Happy new year to everyone! I am hoping that every one of you had a very successful year. We can now look back at 2008, and if you had a successful year, congratulations! If you had some field problems, now is the time to look back and analyze what went wrong, and why it went wrong, and see what you can do to correct it in 2009.

Things are getting tough on the economic side. A lot of changes will have to be made and new ideas put to work on the budget side. Some of us may have tried new ideas that may not have worked, but don’t get down on yourself. Remember when we were just little children learning how to walk? Many times we’d fall down on our fanny, and we got up, took a step backwards and then started moving forward again. So, we can do many things, even if we have taken a step backward, to move forward in 2009.

One big step is furthering our education in turf management. The most important part of management is the “man.” I have been in this game 66 years, I’m 79 years old, and I’m still learning.

A terrific place to keep learning and getting new ideas is at a turf show. There’s none better than the Sports Turf Managers Association Conference. All of the educational programs are about things you deal with, work with and need to know about. You get to meet so many people, and everyone there is involved in sports fields in one way or another.

You have an opportunity to talk about your problems to people with fields like your own, and budgets much like yours, and find out how they have handled those problems. You’ll be able to find out what things worked for them and, just as important, what things didn’t work. And, you can give advice to those in need of solutions to their problems. One can learn a lot from plain old shoptalk.

One of the highlights for me at the conference is the trade show. I sincerely love to go through the trade show. It is a must for me, and I hope it is for you, too. Where else can you look at so many different companies’ equipment in one spot and be able to ask each exhibitor why they think their product does the best job? Where else can you compare so many different brands of artificial turf? And, where else can you ask the suppliers what other sports field managers are using their products, and then talk to that person directly about how the product is working for them?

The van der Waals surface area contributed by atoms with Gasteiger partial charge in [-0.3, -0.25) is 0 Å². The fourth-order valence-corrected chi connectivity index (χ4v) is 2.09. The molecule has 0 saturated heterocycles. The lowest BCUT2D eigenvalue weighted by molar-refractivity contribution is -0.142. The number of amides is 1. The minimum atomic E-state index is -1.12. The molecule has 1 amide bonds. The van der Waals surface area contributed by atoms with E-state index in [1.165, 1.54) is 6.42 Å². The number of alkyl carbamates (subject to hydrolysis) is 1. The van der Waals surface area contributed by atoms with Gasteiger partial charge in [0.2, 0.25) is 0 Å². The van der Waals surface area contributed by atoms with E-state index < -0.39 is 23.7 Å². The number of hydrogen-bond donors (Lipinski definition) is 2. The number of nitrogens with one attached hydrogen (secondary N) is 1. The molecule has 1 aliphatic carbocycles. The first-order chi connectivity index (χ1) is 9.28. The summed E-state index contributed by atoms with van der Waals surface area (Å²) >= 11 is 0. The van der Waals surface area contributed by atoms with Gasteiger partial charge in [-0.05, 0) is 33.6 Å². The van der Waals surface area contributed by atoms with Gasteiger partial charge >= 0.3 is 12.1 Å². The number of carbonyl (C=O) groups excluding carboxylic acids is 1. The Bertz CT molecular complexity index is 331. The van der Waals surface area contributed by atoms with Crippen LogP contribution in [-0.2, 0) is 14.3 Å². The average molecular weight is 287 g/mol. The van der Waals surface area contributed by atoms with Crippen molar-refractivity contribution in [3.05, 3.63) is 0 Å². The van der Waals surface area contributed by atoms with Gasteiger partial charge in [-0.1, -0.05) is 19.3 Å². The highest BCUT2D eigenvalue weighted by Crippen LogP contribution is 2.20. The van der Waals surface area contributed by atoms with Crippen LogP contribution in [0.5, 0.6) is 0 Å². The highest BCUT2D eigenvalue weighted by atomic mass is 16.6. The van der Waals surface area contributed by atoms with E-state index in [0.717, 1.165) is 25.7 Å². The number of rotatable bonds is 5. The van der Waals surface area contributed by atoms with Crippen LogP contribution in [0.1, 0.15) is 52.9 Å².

When you really take advantage of all the opportunities available to you at the conference, you’ll leave with a book full of knowledge and a list of people you can connect with throughout the year.

In 2008 I have seen so many great fields on TV: baseball, football and soccer fields. When I see great fields, I pick up the phone and call those groundskeepers and congratulate them. And, some of the fields in this past year have not looked so good, but some of them have recently improved. That deserves a call of congratulations, too.

Sometimes when a field isn’t in the best shape, it’s the fault of management, not the groundskeeper. I talked to a professional field groundskeeper who told me that management does not give him the money to buy good sod. And, yes, this is a dedicated groundskeeper. At his field they have around $100 million in players’ salaries, yet they aren’t willing to invest in their fields. We all need to keep reminding those we work for, and work with, that the cheapest insurance for an athlete is a good, safe playing field.

I will say again and again that the “man” in manager needs to have honesty and integrity. My wish for 2009 is that any groundskeeper that has slipped up on honesty and integrity will look in the mirror, recognize that step backwards, and step forward to come into the fold of giving the players, management, owners and their own crew, a safe playing field … and then some.

George Toma is an NFL Hall of Fame inductee, one of the founders of the Sports Turf Managers Association and mentor to hundreds of sports field managers over his 66 years in the profession. To contact him, e-mail tomatales@sportsfieldmanagementmagzine.com.